Major Magdalene Odundo ceramics exhibition opens at Sainsbury Centre
- Credit: PA
Magdalene Odundo OBE is one of the world's most esteemed artists working in the field of ceramics and a new Sainsbury Centre exhibition will celebrate her work.
This major exhibition will bring together more than 50 of Odundo's works which will be shown alongside a large selection of objects chosen by Odundo from across the globe and spanning over 3,000 years, to reveal the rich and diverse range of objects and making traditions that have informed the development of her own work.
The exhibition will situate Odundo's work at the heart of a constellation of objects that she has drawn inspiration from - British studio pottery by Hans Coper and Lucy Rie, ancient vessels from Greece and Egypt, historic ceramics from Africa, Asia and Central America, figurative sculpture and objects from across the African continent, Elizabethan costume and textiles as well as contemporary works including Yinka Shonibare and El Anatsui.
There will also be sculptures by modern artists including Auguste Rodin, Barbara Hepworth, Henry Moore and Edgar Degas whose approaches to depicting forms have long been an inspiration for Odundo and highlight the primary importance of the human body as a reference within her work.
Over 30 of these objects are from the Sainsbury Centre collection.
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The Sainsbury Centre will also showcase Transition II, Odundo's largest work, made up of 1,001 individual suspended glass pieces.
Presented in the context of Odundo's ceramic practice, and redesigned site-specifically each time it is shown, Transition II will be presented in a sweeping crescendo, suggesting flowing water or a murmuration of starlings.
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Odundo made this work during a residency at the National Glass Centre in 2014 in, collaboration with glassblower James Maskrey.
Tania Moore, exhibition curator, said: "Magdalene Odundo is one of the most exciting artists working in ceramics today and we are excited to bring her work to the Sainsbury Centre where studio ceramics from the twentieth and twenty-first centuries are so important to our collection.
"One of the most breath-taking elements of the exhibition is Transition II, which Odundo and Adjaye Associates have dramatically reconfigured especially for the Sainsbury Centre to reflect the incredible sights of flocking birds in the East Anglian landscape."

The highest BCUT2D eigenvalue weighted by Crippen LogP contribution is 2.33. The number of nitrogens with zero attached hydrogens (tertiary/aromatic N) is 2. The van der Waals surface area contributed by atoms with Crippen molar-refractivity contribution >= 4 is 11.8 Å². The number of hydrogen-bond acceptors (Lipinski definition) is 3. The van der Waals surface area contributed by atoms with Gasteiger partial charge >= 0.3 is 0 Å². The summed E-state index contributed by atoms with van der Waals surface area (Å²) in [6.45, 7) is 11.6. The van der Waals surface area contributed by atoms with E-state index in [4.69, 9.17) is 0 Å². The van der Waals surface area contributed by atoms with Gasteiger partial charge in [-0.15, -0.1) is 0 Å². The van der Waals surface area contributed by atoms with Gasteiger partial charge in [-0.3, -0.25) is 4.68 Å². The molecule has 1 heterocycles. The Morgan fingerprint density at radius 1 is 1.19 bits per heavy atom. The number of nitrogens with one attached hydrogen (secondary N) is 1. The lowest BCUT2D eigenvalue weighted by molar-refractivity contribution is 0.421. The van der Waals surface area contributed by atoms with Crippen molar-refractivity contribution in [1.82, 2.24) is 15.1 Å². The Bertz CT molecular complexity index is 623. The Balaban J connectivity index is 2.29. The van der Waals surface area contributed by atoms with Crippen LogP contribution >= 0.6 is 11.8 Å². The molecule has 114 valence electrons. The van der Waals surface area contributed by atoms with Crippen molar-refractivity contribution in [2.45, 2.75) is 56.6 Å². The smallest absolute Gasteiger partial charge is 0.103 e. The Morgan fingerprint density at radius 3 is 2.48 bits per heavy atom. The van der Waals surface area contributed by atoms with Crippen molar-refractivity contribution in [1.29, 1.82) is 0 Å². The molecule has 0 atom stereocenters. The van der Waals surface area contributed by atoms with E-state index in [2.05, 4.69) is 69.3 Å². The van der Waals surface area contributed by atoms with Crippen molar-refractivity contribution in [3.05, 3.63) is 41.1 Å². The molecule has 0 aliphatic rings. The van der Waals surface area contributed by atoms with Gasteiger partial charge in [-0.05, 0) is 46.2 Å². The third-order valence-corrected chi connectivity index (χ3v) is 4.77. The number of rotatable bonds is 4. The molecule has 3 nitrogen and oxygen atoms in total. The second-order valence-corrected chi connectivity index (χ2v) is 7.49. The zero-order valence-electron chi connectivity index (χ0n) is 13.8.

Born in Kenya in 1950, Odundo moved to the UK in 1971 to attend art school and after choosing ceramics as a preferred medium, Odundo travelled to Kenya, Uganda and Nigeria to study their ceramic traditions.
Her desire to learn about vernacular crafts has brought her across the globe to Europe, Africa, Asia and Central America.
This journeying has led to her exploration of her own diasporic identity and the charged role that objects have played, and continue to play, in intercultural relationships today.
The exhibition is designed by Adjaye Associates and British architect, Sir David Adjaye OBE is a leading architect of his generation.
He has created important buildings such as the Smithsonian National Museum of African American History and Culture, the Idea Stores,
London and the Moscow School of Management SKOLKOVO.
He is also known for collaborations with contemporary artists on exhibitions and installations and artists he has collaborated with include Olafur Eliasson, Julie Mehretu, Chris Ofili and James Turrell.
The exhibition comes to the Sainsbury Centre from The Hepworth Wakefield where it was designed by Farshid Moussavi OBE.
The collaboration between architect, artist and architecture adds another crucial dimension to the interdisciplinary exhibition.
The exhibition is accompanied by a publication produced by The Hepworth Wakefield with support from the Paul Mellon Centre.
It includes an interview between Magdalene Odundo and poet and novelist Ben Okri, an introductory essay by Andrew Bonacina and essays by John Mack, professor of World Art Studies at the University of East Anglia and Tania Moore, curator at the Sainsbury Centre.
Magdalene Odundo: The Journey of Things is at The Sainsbury Centre for Visual Arts until December 15.
Tickets cost £13 and £12 concessions with free entry for SCVA members, UEA and NUA student members.